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Hydration scanning tunneling microscopy of dna and a bacterial surface protein

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Heim, M., Steigerwald, R., & Guckenberger, R. (1997). Hydration scanning tunneling microscopy of dna and a bacterial surface protein. Journal of Structural Biology, 119(2), 212-221.


Cite as: http://hdl.handle.net/11858/00-001M-0000-0010-72B2-A
Abstract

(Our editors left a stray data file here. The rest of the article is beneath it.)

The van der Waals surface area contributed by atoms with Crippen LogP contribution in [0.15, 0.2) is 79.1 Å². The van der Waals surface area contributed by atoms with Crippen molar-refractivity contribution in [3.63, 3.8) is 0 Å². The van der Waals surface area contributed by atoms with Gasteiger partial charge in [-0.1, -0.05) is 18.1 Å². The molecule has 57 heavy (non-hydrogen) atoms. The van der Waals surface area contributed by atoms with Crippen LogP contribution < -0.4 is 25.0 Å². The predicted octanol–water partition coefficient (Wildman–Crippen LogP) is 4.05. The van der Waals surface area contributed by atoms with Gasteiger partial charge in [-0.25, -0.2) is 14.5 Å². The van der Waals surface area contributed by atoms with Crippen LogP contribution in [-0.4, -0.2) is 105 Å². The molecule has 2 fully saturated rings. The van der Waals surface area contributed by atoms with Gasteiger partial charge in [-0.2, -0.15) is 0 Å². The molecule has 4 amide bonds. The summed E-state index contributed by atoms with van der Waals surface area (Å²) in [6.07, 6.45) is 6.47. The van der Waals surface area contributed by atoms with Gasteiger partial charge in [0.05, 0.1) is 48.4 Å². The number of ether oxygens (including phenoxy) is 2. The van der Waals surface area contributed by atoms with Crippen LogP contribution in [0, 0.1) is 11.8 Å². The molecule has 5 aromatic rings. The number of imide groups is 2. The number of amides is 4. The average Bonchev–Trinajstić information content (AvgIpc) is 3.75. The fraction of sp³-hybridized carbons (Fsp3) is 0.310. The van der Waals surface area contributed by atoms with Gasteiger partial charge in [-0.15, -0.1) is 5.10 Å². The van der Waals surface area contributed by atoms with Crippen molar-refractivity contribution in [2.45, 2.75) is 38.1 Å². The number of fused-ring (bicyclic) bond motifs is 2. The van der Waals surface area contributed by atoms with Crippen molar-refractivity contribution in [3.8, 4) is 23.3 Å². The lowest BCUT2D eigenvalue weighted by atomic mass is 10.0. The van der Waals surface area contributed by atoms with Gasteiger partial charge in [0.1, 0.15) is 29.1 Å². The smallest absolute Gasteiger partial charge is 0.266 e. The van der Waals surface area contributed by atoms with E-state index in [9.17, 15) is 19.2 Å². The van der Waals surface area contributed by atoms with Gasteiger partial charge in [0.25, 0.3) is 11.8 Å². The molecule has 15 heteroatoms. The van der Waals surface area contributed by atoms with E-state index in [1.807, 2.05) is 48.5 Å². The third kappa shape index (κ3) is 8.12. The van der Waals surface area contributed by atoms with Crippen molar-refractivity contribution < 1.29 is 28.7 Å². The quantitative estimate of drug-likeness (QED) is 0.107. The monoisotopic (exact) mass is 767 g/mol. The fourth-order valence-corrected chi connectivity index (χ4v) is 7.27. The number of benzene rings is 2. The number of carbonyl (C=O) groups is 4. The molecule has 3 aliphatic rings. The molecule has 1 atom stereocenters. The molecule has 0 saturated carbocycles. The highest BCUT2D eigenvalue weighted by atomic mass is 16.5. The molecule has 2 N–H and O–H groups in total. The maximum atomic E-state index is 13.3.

Hydration scanning tunneling microscopy is based on the electrical conductivity of molecularly thin water layers which adsorb to the sample surfaces in a humid atmosphere. It allows reliable imaging of biological specimens and even insulators, provided they are hydrophilic. Here, we present results obtained with linearized plasmid DNA on mica and a bacterial surface protein layer (the HPI layer). A width of 3 nm was measured for the DNA molecules and a quasi-periodic structure along the molecules with a repeat distance of about 5 nm was observed, We show that-depending on the tunneling voltage-there are two different imaging modes for the DNA samples: at higher voltages, real tunneling or field emission is responsible for the charge transfer between tip and sample. In contrast, at lower voltages we found indications of a water meniscus between tip and surface. The HPI layer, however, seems to be imaged at most voltages without a water meniscus. (C) 1997 Academic Press. [References: 29]